March is a busy time for literature in China with three major festivals taking place over the course of the month.
Beijing's inaugural Capital Literature Festival at Capital M got a bit of a jump on the herd—kicking off on 26 February they've bucked the trend by tying things up this last Sunday 6 March, whereas the other three biggies are only just getting started:
Shanghai International Literary Festival (March 4-19, 2011)
Shanghai's M on the Bund hosts the Shanghai International Literary Festival, three weeks of readings, discussions, debates, workshops, literary lunches, even a literary walk with 85 write representing 17 countries. Highlights include Thomas Keneally (Schindler's List and 40 other works); China chronicler extraordinaire Peter Hessler, award-winning novelist Amitav Ghosh, best selling novelists Emma Donoghue ("Room") and SJ Rozan (Lydia Chin/Bill Smith mysteries), along with new talent and old favorites. Tess Johnston and her co-authors launch a new "Shanghai Walks" book; Shanghai detective novelist Qiu Xiaolong takes us on a walk through his Shanghai; the annual Financial Times Great Debate argues whether the globalization of culture is a force for good, and the best in Asian crime fiction gather for the Asian Crime! panel. Plus there's a full day dedicated to kids with edible book contests, readings and book making workshops.
More info and full schedule here. Tickets available at www.mypiao.com(More after the jump)The Hong Kong International Literary Festival (March 8-18, 2011)
Now in its eleventh year, The Hong Kong International Literary Festivalcelebrates creative writing in English with an emphasis on writings that have an Asian connection. Featuring both established and emerging authors it includes works in translation, literary fiction and non-fiction, poetry and scriptwriting. Highlights include former British Poet Laureate Andrew Motion, Benjamin Zephaniah, the British-Jamaican Rastafarian dub poet named by the London Times as one of Britain's Top 50 pot-war writers, Amtiav Ghosh the Indian author of The Glass Palace and The Shadow Lines who will discuss his trilogy of novels set at the time of the Opium Wars. One of Hong Kong’s most successful literary talents, Xu Xi will talk about her latest book, Habit of a Foreign Sky (2010). Shortlisted for the inaugural Man Asian Literary Prize, it is a story that examines what it means to be a woman in the modern world. Other short listed candidates featured include Bi Feiyu, Manu Joseph, Tabish Khair, Kenzaburo Oe and Yoko Ogawa.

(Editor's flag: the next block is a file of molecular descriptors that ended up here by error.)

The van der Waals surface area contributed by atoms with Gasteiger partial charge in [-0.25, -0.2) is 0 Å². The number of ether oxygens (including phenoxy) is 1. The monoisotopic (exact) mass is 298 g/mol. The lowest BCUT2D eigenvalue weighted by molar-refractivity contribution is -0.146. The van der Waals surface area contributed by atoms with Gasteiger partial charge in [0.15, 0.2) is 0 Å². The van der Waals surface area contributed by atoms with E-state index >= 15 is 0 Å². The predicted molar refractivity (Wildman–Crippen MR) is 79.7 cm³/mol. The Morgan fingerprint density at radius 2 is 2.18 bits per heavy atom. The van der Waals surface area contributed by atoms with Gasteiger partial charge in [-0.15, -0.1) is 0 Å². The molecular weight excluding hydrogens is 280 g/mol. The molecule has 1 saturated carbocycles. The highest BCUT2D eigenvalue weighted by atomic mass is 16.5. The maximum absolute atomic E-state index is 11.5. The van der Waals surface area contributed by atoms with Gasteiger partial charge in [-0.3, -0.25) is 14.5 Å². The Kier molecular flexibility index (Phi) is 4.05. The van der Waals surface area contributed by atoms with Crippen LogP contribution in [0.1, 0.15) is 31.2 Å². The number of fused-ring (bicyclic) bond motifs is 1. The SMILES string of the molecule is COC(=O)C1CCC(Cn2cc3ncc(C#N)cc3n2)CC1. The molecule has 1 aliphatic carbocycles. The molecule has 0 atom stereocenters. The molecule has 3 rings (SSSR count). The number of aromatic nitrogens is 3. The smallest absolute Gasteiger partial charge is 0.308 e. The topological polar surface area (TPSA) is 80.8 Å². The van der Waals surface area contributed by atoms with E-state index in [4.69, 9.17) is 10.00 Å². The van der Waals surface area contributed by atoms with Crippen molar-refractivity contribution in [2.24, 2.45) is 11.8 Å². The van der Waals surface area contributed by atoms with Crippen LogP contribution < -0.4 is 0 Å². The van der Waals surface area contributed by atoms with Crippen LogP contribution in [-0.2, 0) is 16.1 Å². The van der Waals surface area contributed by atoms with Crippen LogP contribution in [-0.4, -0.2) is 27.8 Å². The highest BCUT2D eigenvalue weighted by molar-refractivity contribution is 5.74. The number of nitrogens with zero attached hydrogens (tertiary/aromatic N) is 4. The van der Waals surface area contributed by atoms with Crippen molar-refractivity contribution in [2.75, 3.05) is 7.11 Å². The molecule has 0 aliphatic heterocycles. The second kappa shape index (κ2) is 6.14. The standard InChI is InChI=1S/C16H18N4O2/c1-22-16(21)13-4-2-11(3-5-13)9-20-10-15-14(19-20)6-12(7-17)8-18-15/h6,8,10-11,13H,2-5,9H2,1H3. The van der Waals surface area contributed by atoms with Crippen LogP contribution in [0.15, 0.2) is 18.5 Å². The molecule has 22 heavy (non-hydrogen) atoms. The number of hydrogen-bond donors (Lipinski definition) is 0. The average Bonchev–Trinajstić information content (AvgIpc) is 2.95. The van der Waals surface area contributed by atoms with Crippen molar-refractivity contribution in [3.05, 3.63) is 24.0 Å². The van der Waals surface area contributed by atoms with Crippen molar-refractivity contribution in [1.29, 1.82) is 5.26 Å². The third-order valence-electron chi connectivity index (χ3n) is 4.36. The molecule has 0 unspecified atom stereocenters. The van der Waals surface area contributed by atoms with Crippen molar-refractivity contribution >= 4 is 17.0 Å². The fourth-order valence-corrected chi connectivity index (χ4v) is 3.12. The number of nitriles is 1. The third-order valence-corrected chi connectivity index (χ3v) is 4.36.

The Bookworm International Literary Festival (March 4-18, 2011)
Now in its fifth year, Suzhou, and the cultural hub of Sichuan’s sultry capital Chengdu. The event includes book talks, lively panel discussions, writing and publishing workshops, film screenings and talks and Meet-the-author events and this year they're expanding their kids' offerings and launching a new "Footnotes" programme featuring evening performances of comedy, music, dance, cabaret, theater, poetry slams and storytelling. Highlights include Chris Taylor on his novel Harvest Season, a dark exploration of the disrupting effect of outsiders on China, and the violent repercussions. Annie Wang discusses her most recent English-language novel, The People's Republic of Desire, a satirical portrait of China's MTV generation, Peter Hessler talks about traveling the highways and byways of China in his hit novel Country Driving, plus Shanghai poetry collective HAL go head-to-head (or rhyme-to-rhyme) with Chengdu-based wordsmiths in a fun-filled evening of literary jousting at the Chengdu poetry-slam.